Graduation Year


Document Type

Campus Only Senior Thesis

Degree Name

Bachelor of Arts



Reader 1

Aaron Matz

Reader 2

Michelle Decker

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Rights Information

© 2016 Grace M. Jasper


In this thesis, I maintain that a focus on a narrowly defined sense of ‘fidelity’ is used to discourage and devalue adaptations that work to comment on class, racial, and gender dynamics that the original author did not. An emphasis on strict fidelity can also be a misogynistic response to Austen adaptations’ popularity among young women. While certainly one may have legitimate aesthetic concerns in regards to adaptations of any form—novel, film, YouTube, or otherwise—it is important to scrutinize the claim that such artistic differences are not, in fact, rooted in general disdain for narratives and media embraced by, or seemingly embraced by, women (particularly young women). Just as importantly, the motivations of those claiming to produce feminist narratives must be equally scrutinized, as I have found that these content producers at times use the very real misogyny directed at young women and their interests in order to shield themselves from criticism of their own portrayals of women and feminism. I discuss the discourse around contemporary film and book adaptations of Pride and Prejudice, as well as evaluate two recent adaptations that have made waves in popular culture: Pride and Prejudice and Zombies and The Lizzie Bennet Diaries.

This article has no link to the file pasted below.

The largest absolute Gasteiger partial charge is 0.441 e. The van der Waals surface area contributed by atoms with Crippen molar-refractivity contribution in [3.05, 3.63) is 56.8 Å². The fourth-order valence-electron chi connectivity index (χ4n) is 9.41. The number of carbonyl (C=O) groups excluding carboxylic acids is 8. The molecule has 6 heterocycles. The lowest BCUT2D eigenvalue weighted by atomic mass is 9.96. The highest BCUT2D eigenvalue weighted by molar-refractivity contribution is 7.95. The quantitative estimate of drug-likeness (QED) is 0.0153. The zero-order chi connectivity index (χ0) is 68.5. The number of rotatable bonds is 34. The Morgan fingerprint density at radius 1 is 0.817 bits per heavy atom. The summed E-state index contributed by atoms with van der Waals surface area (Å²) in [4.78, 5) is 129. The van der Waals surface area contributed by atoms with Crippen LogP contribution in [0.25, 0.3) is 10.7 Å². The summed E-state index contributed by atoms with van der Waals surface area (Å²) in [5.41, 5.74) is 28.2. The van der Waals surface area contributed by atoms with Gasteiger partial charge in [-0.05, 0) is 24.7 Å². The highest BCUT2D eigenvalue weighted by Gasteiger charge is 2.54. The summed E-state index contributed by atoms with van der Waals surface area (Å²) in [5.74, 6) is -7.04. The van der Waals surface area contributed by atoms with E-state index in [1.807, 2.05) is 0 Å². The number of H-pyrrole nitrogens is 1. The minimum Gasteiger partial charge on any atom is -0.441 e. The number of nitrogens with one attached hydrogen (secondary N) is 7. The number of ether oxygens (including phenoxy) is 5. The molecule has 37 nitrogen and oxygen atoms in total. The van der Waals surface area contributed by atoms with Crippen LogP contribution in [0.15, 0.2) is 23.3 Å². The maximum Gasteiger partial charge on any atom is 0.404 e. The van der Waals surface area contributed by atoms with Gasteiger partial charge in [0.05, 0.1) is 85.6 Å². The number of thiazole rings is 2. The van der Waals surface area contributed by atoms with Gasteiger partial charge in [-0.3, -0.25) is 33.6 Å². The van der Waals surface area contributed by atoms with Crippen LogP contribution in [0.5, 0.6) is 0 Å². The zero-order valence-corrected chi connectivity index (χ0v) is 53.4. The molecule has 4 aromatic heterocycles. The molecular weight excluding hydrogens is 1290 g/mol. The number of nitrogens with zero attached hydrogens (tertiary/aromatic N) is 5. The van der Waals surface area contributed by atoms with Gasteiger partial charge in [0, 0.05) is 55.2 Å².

This thesis is restricted to the Claremont Colleges current faculty, students, and staff.